The BJP issued the advertisement in a few Kannada dailies Sunday ahead of the Dec 26 and Dec 31 polls in 176 taluka (sub-district) and 30 zilla (district) panchayats. The enraged villagers and family members of Nagaraju, who is survived by his parents, wife and two children, are planning to block the Bangalore-Mysore highway Wednesday as the BJP has not apologized for the goof up. “We will stage a dharna on the Bangalore-Mysore highway on Wednesday as no one from the BJP has come to the village to apologise to Nagaraju’s family,” said B.S. Sandesh, former president of Srirangapatna taluka. The farmers staged a demonstration in Baburayanakopplu on the Mysore-Bangalore highway on Monday, protesting against the advertisement, and raised slogans denouncing the government.

The devil’s summer camp

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Thanks to the ever-nouvelle and culturally rich labyrinth that is Le Monde Diplomatique, among the most readable journals in the world. They have talked of the work of a variety of artists and visual commentators, who have at some point or other had a connection with the Diplo. I’ve selected just three to show how varied and interesting a visual contemporary account of our world can be.

Artists Pat Shewchuk and Marek Colek“The source of inspiration for the comic was our interest in folklore and mythology, and our ongoing research in this area. The experiences of a winter holiday we went on to an organic farm on Salt Spring Iceland, influenced the comic as well: the moonlit nights, a flock of crows in the nearby woods and a herd of wild goats nearby gave rise to the kind of picture-book fantasy, the central point of our art and animations. During our walks in the lush rain forest, we discovered frequently huts that were built from branches and were sometimes enormous proportions. We imagined that this would be the devil’s summer camp, whom he visited when he was down in hell too hot and humid.”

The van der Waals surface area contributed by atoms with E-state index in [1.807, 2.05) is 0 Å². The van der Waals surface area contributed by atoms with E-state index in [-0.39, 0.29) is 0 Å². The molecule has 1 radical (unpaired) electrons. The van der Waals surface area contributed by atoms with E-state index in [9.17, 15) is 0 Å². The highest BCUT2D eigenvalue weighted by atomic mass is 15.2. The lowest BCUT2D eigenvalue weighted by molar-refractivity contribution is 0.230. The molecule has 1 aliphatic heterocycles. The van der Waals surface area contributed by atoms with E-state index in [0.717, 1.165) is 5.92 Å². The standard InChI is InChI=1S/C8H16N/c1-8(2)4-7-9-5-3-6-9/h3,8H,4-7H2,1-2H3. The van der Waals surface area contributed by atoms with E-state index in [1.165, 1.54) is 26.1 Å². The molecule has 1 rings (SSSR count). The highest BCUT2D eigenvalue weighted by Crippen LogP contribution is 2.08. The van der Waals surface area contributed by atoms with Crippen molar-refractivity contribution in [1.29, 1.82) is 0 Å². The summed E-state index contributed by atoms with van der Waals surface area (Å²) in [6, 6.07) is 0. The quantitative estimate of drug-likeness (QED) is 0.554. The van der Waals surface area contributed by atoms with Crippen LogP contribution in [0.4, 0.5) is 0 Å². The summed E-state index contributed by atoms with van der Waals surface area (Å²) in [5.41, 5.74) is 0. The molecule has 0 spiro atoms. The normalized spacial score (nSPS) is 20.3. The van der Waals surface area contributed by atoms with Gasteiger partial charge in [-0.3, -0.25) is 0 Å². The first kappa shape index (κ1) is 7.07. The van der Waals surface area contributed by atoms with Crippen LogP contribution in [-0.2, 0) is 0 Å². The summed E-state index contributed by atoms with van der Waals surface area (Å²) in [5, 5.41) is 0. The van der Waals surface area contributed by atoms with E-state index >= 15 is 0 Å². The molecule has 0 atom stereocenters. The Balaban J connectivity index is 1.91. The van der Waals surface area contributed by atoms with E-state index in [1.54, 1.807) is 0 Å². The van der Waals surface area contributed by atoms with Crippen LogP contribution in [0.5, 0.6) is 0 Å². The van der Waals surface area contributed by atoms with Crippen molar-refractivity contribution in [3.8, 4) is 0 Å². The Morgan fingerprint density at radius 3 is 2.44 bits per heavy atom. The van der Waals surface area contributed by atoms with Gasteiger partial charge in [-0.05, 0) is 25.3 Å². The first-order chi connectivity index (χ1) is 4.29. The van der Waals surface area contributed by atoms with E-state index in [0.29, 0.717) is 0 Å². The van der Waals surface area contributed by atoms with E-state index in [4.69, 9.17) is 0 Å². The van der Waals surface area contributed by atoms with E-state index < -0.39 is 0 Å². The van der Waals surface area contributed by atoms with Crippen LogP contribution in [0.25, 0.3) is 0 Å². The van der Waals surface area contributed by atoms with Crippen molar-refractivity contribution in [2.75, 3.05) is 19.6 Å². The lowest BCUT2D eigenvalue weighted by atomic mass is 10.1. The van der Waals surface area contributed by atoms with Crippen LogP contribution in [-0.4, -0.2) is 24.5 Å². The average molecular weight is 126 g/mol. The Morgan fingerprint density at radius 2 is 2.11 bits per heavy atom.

Pat Shewchuk and Marek Colek working collectively under the name Tin Can Forest live in Toronto, temporarily elsewhere (wherever it suits them over time). They mainly work as animation film makers, but also as combined graphic designer, cartoonist and painter.

Graphic artist Henning WagenbrethThe graphic artist Henning Wagenbreth has found a good solution to handle the daily flood of words from messages. He cuts it simple – as in the comic book for Le Monde Diplomatique:

“The illustration was created with the automated system ‘Tobot’.  ” ‘Tobot’ cuts through the world of images and texts into tiny components and uses the fragments according to different rules together. The results are often absurd, paradoxical and strange, but so are the various forms of politics in anything after.”

Henning Wagenbreth attended the art academy in East Berlin Weissensee. Before the fall of the Berlin wall, he supported various citizens’ movements in the GDR with its posters. Since 1994 he is professor of illustration in the Visual Communication course at the Berlin University of the Arts. For his posters and book illustrations, he was awarded numerous prizes.

Artist Mark MarekFor Le Monde Diplomatique, the American artist Mark Marek has drawn a history of his favorite character ‘Father Dirty Harry’. “I was raised Catholic, so is the inspiration for Father Dirty Harry.” I wrote it originally for a Rolling Stones album ‘Dirty Work’, back in the 1980s. However, the legal department of CBS Records got cold feet. I have something else then devised. But I liked the character very much. Some comic strips appeared later in the satirical magazine National Lampoon, until its legal department got nervous.”

Mark Marek has worked many years as a cartoonist and illustrator. Meanwhile, he made animation and even ‘Dirty Harry Father’ has been animated.

Meanwhile, the latest Le Monde Diplomatique’s annual Atlas (2009) takes a thoroughly different world in mind. I’ve taken this from the Deutsch edition and this map is called ‘Die Welt von Morgen’ or The World of Tomorrow. Using as its backdrop the events of the deepest crisis in the world economy since 1945 (the end of World War Two), the BRIC countries (Brazil, Russia, India and China; actually the BASIC bloc since South Africa is included), are depicted as having shifted the geopolitical balance of power.

Le Monde Diplomatique, Atlas 2009 — Un monde à l’envers

Le Monde Diplomatique, Atlas 2009 — Un monde à l’envers